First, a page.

Great acting skills aren’t necessary for this opera.  It is a comedy with interesting dialog and a ton of pleasant tunes.  As long as you don’t give it too much scrutiny, the story moves forward at fast enough a pace, and there are enough comedic moments to propel the relatively short program forward (2 hours 15 minutes, plus an intermission).

We saw a New York City Opera performance in 2006, so I don’t remember much about that occasion.  I do remember the setting was relatively modern (say 1940s) and all the action happened inside and around a diner.  Tonight’s performance was set in 1836.  I don’t understand why it needs to be so precise, except perhaps to explain why the soldiers have these interesting caps.  The sets are a bit more complicated than what we saw at the NYC Opera performance, and they work quite well.

The last Met opera we saw was in April, and I don’t remember the acoustics at our seats for being this good.  Most of the singing came across clearly, and both Netrebko and Polanzani put in great performances.  The other two men (Kwiecien and Maestri) were a bit spottier.  There were some high notes that Netrebko barely made, though.

Donizetti put in quite a few quartets in the opera.  I recall in Lucia he also had quite a few ensemble pieces – including the famous sextet.  Now I wonder if this is something he did regularly in his operas.  He wrote about 60 operas, and I have seen about five of them, so we have a ways to go yet.

Of course the best known aria is “Una furtiva lagrima” sung by Nemorino.  As far as I can tell, it isn’t the most technically challenging tune in the opera.  And when placed in the context of the opera’s plot, it is a bit out of place.  But by golly, it is just a great tune.  The wistfulness expressed is just perfect against the bassoon accompaniment.  The downside is it may end up being the opera, thus overshadowing all the other arias.  I have to say Polanzani did a superb job, the last few notes just floated across softly and effortlessly into the hall.

Before the concert, Anne and I met up with my former boss Marc and his wife Ellen for dinner at Atlantic Seafood Grill.  I certainly enjoyed catching up with him after all these years (although we do see each other every now and then), and the food was great.

The New York Times reviewer describes the story in quite a bit of detail.  He pans the Met for putting out Netrebko and Donizetti as the season opener, but then proceeds to sing praises about every aspect of the performance.  He has some interesting observations about Netrebko and Polanzani’s voices.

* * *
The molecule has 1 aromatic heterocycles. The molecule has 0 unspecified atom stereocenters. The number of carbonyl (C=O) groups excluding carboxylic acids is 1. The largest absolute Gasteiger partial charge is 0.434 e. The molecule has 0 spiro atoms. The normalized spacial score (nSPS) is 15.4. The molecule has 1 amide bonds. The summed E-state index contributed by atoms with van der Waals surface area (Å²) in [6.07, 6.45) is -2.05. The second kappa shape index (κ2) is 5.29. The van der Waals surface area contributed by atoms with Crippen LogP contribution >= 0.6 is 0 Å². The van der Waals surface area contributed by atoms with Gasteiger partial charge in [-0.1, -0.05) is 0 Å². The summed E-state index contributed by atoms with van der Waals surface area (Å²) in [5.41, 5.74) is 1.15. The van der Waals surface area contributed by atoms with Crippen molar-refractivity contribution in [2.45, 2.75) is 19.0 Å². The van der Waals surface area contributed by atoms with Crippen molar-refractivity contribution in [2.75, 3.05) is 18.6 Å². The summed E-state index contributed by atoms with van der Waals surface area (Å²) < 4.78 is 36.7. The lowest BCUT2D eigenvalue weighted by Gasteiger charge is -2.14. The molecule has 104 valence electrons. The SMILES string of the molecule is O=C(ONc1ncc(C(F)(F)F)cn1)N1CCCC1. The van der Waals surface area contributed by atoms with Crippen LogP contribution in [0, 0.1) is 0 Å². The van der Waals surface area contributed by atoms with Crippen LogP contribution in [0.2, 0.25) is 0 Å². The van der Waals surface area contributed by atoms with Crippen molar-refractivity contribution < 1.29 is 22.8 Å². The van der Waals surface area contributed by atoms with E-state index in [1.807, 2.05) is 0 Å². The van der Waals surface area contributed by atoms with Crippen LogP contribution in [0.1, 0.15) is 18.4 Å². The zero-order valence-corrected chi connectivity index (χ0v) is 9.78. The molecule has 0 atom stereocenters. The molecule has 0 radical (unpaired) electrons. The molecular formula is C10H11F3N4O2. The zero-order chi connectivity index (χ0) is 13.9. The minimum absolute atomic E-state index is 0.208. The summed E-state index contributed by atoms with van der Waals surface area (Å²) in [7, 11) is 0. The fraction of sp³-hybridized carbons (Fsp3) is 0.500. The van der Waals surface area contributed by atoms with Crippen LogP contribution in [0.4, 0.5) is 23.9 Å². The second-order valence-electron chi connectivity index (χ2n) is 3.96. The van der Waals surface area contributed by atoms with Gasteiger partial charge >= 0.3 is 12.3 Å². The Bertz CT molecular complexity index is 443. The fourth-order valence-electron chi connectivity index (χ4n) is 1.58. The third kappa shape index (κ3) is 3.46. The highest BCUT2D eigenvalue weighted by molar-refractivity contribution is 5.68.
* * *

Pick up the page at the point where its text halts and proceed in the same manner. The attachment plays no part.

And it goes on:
Thursday, September 27, 2012

New York Philharmonic – Alan Gilbert, conductor; Leif Ove Andsnes, piano. September 22, 2012.

Avery Fisher Hall at Lincoln Center, Orchestra 1 (Seat T106, $69.50.)

… quasi una fantasia … for Piano and Groups of Instruments, Op. 27, No. 1 (1987-88) by Gyorgy Kurtag (b. 1926).
Piano Concerto No. 3 in C minor, Op. 37 (1796-1803) by Beethoven (1770-1827).
Le Sacre du printemps (The Rite of Spring) (1911-13) by Stravinsky (1882-1971).

This is the first week of the New York Philharmonic season.  Adding to that excitement is that the son-in-law of our friends will be starting his season with the orchestra, which is a big deal: hundreds of musicians audition for a spot on the roster.  I am sure quite a few tickets were sold to this cheering section.  Ellie and Kuau came along for the occasion also.  The four of us had dinner at LUCE prior to the concert, reasonably priced entrees that were quite good.  The restaurant is a stone’s throw from Lincoln Center; somehow we never noticed it before.

A few days prior I met up with my former boss Marc, another regular at these New York concert events.  We were talking about the “new” music that Gilbert is trying to introduce into the Philharmonic’s repertoire, and Marc said he doesn’t get it.  My response is I don’t appreciate it very much either.

Today’s opening piece is an example.  First of all, I have problem with these fancy titles coined by these modern artists.  Instead of simply calling it a fantasy, he had to call it by a more complicated Italian name, with dot-dot-dots in front and after the title.  The piece consists of four movements played without pause: (i) Introduzione (Largo); (ii) Presto minaccioso e lamentoso (Wie ein Traumeswirren) [Like a Nightmare]) (Molto agitato, sempre ppp); (iii) Recitativo (Grave, disperato); (iv) Aria – molto adagio (Lontano, calmo appena sentito [Distant, calm barely perceived]).  Why they need Italian, German, and English, I don’t know. The instrumentation consists of a long list of instruments, including several “echo” percussion pieces – whatever that means.  When we walked into the hall, we noticed two groups of percussion instruments at the rear, each with four chairs: evidently they hired many extras. There are other instruments on the first and second tiers also, in fact the only people on stage were the conductor, the solo pianist, and the timpanist.  I think there were like six or seven drums, some tuned closely in pitch (a semitone, maybe.)

In the Program Notes there is a reference to a poem being introduced by the fourth movement.  As if that isn’t bad enough, the last line of the poem isn’t complete!  I am embarrassed to say I didn’t get any of it.

There are a couple of redeeming features to the piece.  Foremost among them is the brevity, at only ten or so minutes.  My remark that for some pieces it takes longer to read up on than listening to applies here also.  The second is the music generally follows the markings listed in the program, so there wasn’t a lot of head scratching.  Third is the “stereo effect” generated by the placement of the instruments was interesting at times.  I wonder if these modern compositions (and composers) would ever get anywhere beyond an occasional performance here or there.  I would not actively avoid going to a concert if this piece is on the program again, but I suspect even if I wanted to, it would be difficult to find another performance.  [To provide a counter-argument, an obscure piece I heard in Hong Kong was actually played in Carnegie Hall.  In that instance there is a common element: Edo de Waart.]